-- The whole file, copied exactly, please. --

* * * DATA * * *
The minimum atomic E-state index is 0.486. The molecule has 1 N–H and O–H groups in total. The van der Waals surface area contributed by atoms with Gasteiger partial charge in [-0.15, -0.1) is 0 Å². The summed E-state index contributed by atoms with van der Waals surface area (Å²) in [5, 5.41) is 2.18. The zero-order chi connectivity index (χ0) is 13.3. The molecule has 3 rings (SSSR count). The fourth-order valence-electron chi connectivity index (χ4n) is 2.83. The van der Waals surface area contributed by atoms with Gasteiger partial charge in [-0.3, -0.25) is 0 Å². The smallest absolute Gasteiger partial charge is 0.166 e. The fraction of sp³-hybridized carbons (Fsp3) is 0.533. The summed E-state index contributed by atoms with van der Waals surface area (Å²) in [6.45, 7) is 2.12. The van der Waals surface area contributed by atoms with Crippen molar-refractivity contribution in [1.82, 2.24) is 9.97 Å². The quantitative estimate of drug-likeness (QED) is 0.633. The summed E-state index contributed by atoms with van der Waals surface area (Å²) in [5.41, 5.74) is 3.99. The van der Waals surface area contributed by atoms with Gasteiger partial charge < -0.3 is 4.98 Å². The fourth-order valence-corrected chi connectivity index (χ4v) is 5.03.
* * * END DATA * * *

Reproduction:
The minimum atomic E-state index is 0.486. The molecule has 1 N–H and O–H groups in total. The van der Waals surface area contributed by atoms with Gasteiger partial charge in [-0.15, -0.1) is 0 Å². The summed E-state index contributed by atoms with van der Waals surface area (Å²) in [5, 5.41) is 2.18. The zero-order chi connectivity index (χ0) is 13.3. The molecule has 3 rings (SSSR count). The fourth-order valence-electron chi connectivity index (χ4n) is 2.83. The van der Waals surface area contributed by atoms with Gasteiger partial charge in [-0.3, -0.25) is 0 Å². The smallest absolute Gasteiger partial charge is 0.166 e. The fraction of sp³-hybridized carbons (Fsp3) is 0.533. The summed E-state index contributed by atoms with van der Waals surface area (Å²) in [6.45, 7) is 2.12. The van der Waals surface area contributed by atoms with Crippen molar-refractivity contribution in [1.82, 2.24) is 9.97 Å². The quantitative estimate of drug-likeness (QED) is 0.633. The summed E-state index contributed by atoms with van der Waals surface area (Å²) in [5.41, 5.74) is 3.99. The van der Waals surface area contributed by atoms with Gasteiger partial charge < -0.3 is 4.98 Å². The fourth-order valence-corrected chi connectivity index (χ4v) is 5.03.